An all-purpose blood substitute that combines the high oxygen- carrying and nutrient supplement capabilities of natural blood with superior fluid properties is currently being developed and tested in vivo and in vitro. The long term goal of this research is to achieve maximal oxygen delivery with minimal concentration of the oxygen carrier via superior mechanical and physical properties resulting from the special drag-reducing components of the product.
  • Chronic Artificial Lung
    • Researchers are striving to improve the overall efficiency and the biocompatibility of artificial lung devices. Current research is focused on the potential to encourage endothelial cell adhesion and growth on commercial and modified microspore polypropylene hollow fibers as a step toward the creation of an artificial lung that is capable of extended patient support.Such research aims to tackle fundamental design issues associated with the artificial lung device, including simultaneous flow, diffusion, and chemical interaction or reaction phenomena.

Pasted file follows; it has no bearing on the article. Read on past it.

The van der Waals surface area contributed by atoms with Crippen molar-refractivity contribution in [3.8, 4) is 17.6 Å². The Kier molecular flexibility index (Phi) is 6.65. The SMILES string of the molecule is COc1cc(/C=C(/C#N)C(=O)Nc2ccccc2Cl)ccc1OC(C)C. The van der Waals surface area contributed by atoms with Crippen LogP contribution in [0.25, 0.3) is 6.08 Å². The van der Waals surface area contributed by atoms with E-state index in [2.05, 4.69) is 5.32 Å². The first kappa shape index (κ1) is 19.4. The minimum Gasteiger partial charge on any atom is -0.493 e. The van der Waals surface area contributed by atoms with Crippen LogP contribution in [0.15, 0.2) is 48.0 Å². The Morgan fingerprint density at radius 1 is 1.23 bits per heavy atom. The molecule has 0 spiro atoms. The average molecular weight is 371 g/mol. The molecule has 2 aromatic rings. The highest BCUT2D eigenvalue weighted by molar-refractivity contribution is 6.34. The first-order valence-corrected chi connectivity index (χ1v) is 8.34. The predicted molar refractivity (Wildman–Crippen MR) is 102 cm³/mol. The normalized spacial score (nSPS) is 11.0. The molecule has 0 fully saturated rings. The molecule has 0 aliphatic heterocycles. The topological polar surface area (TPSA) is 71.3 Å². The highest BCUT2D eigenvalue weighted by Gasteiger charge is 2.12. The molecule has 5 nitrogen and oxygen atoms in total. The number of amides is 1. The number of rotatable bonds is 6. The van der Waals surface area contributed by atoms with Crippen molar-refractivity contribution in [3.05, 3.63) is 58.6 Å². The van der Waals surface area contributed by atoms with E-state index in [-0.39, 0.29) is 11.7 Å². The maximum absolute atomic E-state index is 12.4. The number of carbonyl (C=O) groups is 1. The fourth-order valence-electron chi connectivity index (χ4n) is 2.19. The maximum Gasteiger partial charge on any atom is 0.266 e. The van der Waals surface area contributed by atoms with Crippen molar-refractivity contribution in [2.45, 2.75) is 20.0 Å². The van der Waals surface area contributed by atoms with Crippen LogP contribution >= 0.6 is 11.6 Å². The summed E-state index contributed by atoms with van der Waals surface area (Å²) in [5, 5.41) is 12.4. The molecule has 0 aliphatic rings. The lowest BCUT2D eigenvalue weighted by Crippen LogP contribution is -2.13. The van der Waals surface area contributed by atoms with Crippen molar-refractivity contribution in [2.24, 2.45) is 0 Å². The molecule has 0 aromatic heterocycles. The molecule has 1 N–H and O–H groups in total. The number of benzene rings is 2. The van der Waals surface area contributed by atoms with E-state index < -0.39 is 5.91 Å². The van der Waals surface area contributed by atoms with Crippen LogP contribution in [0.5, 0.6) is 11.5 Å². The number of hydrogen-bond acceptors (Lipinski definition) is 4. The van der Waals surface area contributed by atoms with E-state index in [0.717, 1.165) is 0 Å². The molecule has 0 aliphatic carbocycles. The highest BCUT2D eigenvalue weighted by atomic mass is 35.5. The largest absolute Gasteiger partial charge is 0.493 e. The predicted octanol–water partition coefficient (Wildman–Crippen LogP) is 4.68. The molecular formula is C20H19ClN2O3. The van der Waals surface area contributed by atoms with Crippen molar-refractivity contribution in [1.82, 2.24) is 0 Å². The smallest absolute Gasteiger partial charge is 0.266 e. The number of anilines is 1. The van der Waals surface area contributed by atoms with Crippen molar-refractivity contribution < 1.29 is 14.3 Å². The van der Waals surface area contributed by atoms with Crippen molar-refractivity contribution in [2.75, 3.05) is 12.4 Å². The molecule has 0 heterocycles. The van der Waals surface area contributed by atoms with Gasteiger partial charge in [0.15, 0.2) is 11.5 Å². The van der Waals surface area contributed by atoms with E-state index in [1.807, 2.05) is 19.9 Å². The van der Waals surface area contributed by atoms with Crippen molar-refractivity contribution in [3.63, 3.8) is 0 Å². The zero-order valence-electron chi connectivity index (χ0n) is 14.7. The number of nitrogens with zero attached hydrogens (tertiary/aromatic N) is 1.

Through the application of basic tools of chemical engineering transport phenomena to analyze and understand biotransport processes, researchers are truly striving towards the conception of the next generation artificial lung. The goal of the program is to manufacture an artificial lung device which retains the ability to support patients with both acute lung disease and/or a failing chronic condition, and may be incorporated into small implantable devices for temporary support as well as wearable devices for longer-term support.

Web Resources

Orthotopic cardiac prosthesis for two-staged cardiac replacement. Am J Cardio 1969; 24:723–730.

J. Wei, K. K. Cheng, D. Y. Tung, C. Y. Chang, W. M. Wan, Y. C. Chuang: Successful Use of Phoenix-7 Total Artificial Heart. Transplantation Proceedings, 1998, 30:3403-4

Related Terminology
Artificial Muscle
Artificial Bone
Artifical Skin
Artifical Nose